Israel warns on 'security' as Gaza truce talks resume
Published Sunday 17/08/2014 (updated) 22/08/2014 19:06
Hamad (R) and Mohammed (L) sit in a destroyed apartment building
where they lived with their families in the neighborhood of Al-Shaas
in the north of the Gaza Strip enclave on Aug. 16, 2014
(AFP Roberto Schmidt)
JERUSALEM (AFP) -- Israel warned Sunday it would not countenance any long-term truce deal that did not answer its security needs as Gaza ceasefire talks were set to resume in Cairo.
Egyptian-brokered indirect negotiations between Israelis and Palestinians are taking place during a five-day lull in the fighting which is due to expire at midnight on Monday.
The aim is to broker a long-term arrangement to halt over a month of bloody fighting which erupted on July 8 and has so far claimed 1,980 Palestinians lives and 67 on the Israeli side.
But as the Israeli team landed in Cairo, Prime Minister Benjamin Netanyahu said they would not agree to any proposal which did not offer a clear answer to Israel's security needs.
"The Israeli delegation in Cairo is acting with a very clear mandate to stand firmly on Israel's security needs," said Netanyahu.
"Only if there is a clear answer to Israel's security needs, only then will we agree to reach an understanding."
Despite the looming deadline, talks were only expected to resume during the evening when the full Palestinian team reached Cairo, officials said.
Both teams had returned home for three-days of consultations with their respective political masters.
Cairo airport sources said the Israeli delegation arrived mid-morning from Tel Aviv, and a Palestinian delegation from Ramallah flew in around the same time via Amman.
Hamas' exiled deputy leader Mousa Abu Marzouq arrived from Doha, but a four-strong team from Gaza was expected in the evening following a road trip of up to eight hours.
In Gaza, although residents enjoyed a weekend free of the deadly fighting, they were now facing other battles including the struggle to cope with a chronic water shortage.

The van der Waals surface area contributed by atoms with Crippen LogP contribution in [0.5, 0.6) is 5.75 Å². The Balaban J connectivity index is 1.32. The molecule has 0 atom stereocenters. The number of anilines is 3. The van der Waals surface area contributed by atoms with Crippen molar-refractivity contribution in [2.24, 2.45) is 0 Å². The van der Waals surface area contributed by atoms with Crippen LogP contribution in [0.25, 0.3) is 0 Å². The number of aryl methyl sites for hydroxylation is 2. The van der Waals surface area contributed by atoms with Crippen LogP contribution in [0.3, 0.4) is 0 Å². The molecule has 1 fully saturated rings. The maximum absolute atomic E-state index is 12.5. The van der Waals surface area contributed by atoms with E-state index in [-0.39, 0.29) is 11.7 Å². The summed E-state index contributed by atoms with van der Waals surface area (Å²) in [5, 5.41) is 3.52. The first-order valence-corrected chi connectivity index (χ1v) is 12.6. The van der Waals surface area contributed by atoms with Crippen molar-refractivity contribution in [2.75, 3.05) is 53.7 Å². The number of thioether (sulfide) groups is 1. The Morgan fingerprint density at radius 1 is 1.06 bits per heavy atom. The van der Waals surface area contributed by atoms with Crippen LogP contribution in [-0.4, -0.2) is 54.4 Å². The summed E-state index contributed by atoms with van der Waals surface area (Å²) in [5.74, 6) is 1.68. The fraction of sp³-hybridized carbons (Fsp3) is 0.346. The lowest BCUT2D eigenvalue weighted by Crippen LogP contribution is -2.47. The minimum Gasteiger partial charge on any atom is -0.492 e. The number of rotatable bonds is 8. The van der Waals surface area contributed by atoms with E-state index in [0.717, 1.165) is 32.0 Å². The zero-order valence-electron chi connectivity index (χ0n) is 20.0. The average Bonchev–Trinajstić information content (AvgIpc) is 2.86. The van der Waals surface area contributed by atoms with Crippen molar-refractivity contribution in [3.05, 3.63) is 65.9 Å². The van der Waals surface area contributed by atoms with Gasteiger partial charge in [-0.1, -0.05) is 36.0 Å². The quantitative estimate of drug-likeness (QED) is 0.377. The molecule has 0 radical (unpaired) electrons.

"There's no water here and the toilets are very dirty, this is no kind of life," said Feriel al-Zaaneen who is sheltering at a UN school and hasn't been able to have a shower in over a month.
Muntaha al-Kafarna, a mother of nine who has been living in a small tent in the school courtyard did manage to shower at a nearby hospital, but says her family is really suffering from the water shortage.
"My sons have caught lice and nits because they can't shower here," she said.
"I wish a missile would hit us, me and my children. Dying is better than this life."
'Basic human rights'
In Ramallah, President Mahmoud Abbas reiterated his commitment to the Egyptian proposal.
"Our goal is to stop fighting and we are committed to the Egyptian initiative and nothing else," he said.
In Gaza, Hamas spokesman Sami Abu Zuhri said the Palestinians would not back down from their demands, central to which is a lifting of Israel's eight-year blockade.
"There is no way back from this. All these demands are basic human rights that do not need this battle or these negotiations," Abu Zuhri told AFP.
"The only way to have security is for Palestinians to feel it first and have the blockade lifted," he said.
But Netanyahu warned that Hamas, which he said had suffered a major military blow, would not walk away from the talks with any political success.
"If Hamas thinks it will make up for its military losses with a political achievement, it is wrong," Netanyuhu said.
Abu Zuhri responded in a statement, saying: "Netanyahu's comments about an alleged victory are just for the media in an attempt to evade wrath from Israelis and to cover for his failure."
"It's enough for Netanyahu that hundreds of his soldiers were either killed, injured, or captured, and that the resistance's rockets succeeded in striking the depths of Israel and blockading its airspace."
With their demands seemingly irreconcilable, the Egyptian mediators have their work cut out to hammer out a deal that each side can present as some kind of achievement.
Palestinian delegation head Azzam al-Ahmad said he was quietly optimistic that an agreement could be reached.
"We have high hopes of reaching an agreement very soon, before the end of the truce, and perhaps even, very quickly, for a permanent ceasefire," he told AFP.
Talks are expected to resume on the basis of an Egyptian proposal, seen by AFP, which calls for a lasting ceasefire beyond Monday midnight, and new talks on the thorniest issues, including demands for a seaport and airport in Gaza, which will begin in a month's time.
Negotiations about handing over the remains of two Israeli soldiers in exchange for the release of Palestinian prisoners in Israeli jails would also be discussed in a month.
The European Union said a durable ceasefire must be accompanied by lifting closures on Gaza and called on "all terrorist groups" in the territory to disarm.
Israel has so far refused to countenance any major reconstruction effort without full demilitarization.
Ma'an staff contributed to this report.